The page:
When the diesel-powered engine of our rickety, wooden bhotbhoti boat revs up in the Sundarbans, its loud, hammering “bhot-bhot-BHOT” sound echoes through the silent mangrove forest. As we ride noisily along sea-green channels, a chital spots us from a distance and scurries into the mangrove thickets. A lesser adjutant stork on the sandy shores takes flight in alarm. But one creature remains unperturbed by our presence — the enormous saltwater crocodile (Crocodylus porosus).
We spot our first one within a few hours of entering Sajnekhali Wildlife Sanctuary, a protected area within the Sundarbans Tiger Reserve. It’s a slow December morning and the tide is low. The waters have receded to reveal wet, glistening shores with spike-like pneumatophores jutting out of the sand. On an exposed bank, a large saltwater crocodile is sprawled — caked in mud, and still as a statue. Despite our motorboat’s ample warning, it doesn’t bat an eyelid. I observe its armour-like scaly skin, the bony ridges on its jagged back, and massive tail. With two rows of triangular spikes the tail is used to propel the creature out of the water. Its jaw is shut tight, but pointy yellow teeth jut out, making it look like it’s grinning, or perhaps, mocking us. “It’s smiling at you,” laughs Ramkrishna Mondal, my guide. We spot several more saltwater crocodiles — all suspiciously still.
The top aquatic predator
The saltwater crocodile is the largest and heaviest living reptile in the world. Males can grow up to 20 feet and weigh over 1,000 kg. The largest one recorded in India, in Bhitarkanika National Park, Odisha, was 22-feet long. Its skull is displayed in the national park’s museum. Anecdotal information places the largest known saltwater crocodile from India in the Sundarbans. In his book, The Last of the Ruling Reptiles: Alligators, Crocodiles, and Their Kin, WT Neill writes about a “Bengal Giant” — a saltwater crocodile he saw towards the end of British rule, which he claimed was at least 30-feet-long.
The species is distinguished from its cousins — gharials, muggers, caimans — by its high tolerance for salinity. Unlike other freshwater species, the saltwater crocodile thrives along brackish mangrove channels (though it is also known to inhabit freshwater habitats) and can swim far out to sea. In the Sundarbans, it is the top aquatic predator, beating serious contenders such as the river shark, king cobra, python and semi-aquatic Bengal tiger. Saltwater crocodiles are not picky eaters and will feed on anything they can get their jaws on — fish, birds, buffaloes, wild boar, rhesus macaques, deer, crabs, even snakes. In water, it can even overpower a swimming tiger. In 2011, an instance of a tiger killed by an estuarine crocodile was reported at Dobanki camp of Sundarbans Tiger Reserve. “Some forest officials who saw them fight claim that it was the most ferocious battle in the history of the park,” says Mondal. But these crocodiles don’t pick a fight unless absolutely necessary, he adds. They are ambush predators and mostly lie low. They often lurk on the river’s edges, with only nose and eyes, located atop the skull, above the surface. When an unsuspecting prey stops by, the crocodile explodes out of the water, grabs and snaps its neck, drags and drowns it, before eating it. Though a crocodile has strong jaws, it cannot chew well. Instead, it violently rotates its body in the water with the prey firmly in its mouth, dismembering it. The infamous “death roll” is now a popular television trope on sensational wildlife shows. About thirty minutes later, I see another saltwater crocodile basking by the exposed, umbrella-shaped stilt roots of a garjan — oblivious to the squeals and furious clicking from neighbouring tourist boats.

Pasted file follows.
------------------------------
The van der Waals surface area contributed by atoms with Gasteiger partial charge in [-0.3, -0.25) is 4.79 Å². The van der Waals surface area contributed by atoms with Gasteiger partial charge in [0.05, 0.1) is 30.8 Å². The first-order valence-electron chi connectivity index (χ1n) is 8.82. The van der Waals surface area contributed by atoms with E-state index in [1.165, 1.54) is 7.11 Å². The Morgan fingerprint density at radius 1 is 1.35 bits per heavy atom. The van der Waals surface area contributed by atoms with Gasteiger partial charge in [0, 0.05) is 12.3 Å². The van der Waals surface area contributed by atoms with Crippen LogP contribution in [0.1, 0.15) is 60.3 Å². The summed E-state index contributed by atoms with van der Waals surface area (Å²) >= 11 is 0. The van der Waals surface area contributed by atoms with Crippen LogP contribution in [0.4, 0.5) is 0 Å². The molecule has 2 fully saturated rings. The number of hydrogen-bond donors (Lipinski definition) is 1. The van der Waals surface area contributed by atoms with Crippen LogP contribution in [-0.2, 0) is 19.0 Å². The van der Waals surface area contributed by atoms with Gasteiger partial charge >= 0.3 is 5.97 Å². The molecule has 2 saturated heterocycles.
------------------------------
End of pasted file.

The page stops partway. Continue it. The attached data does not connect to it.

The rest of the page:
Creature of the tide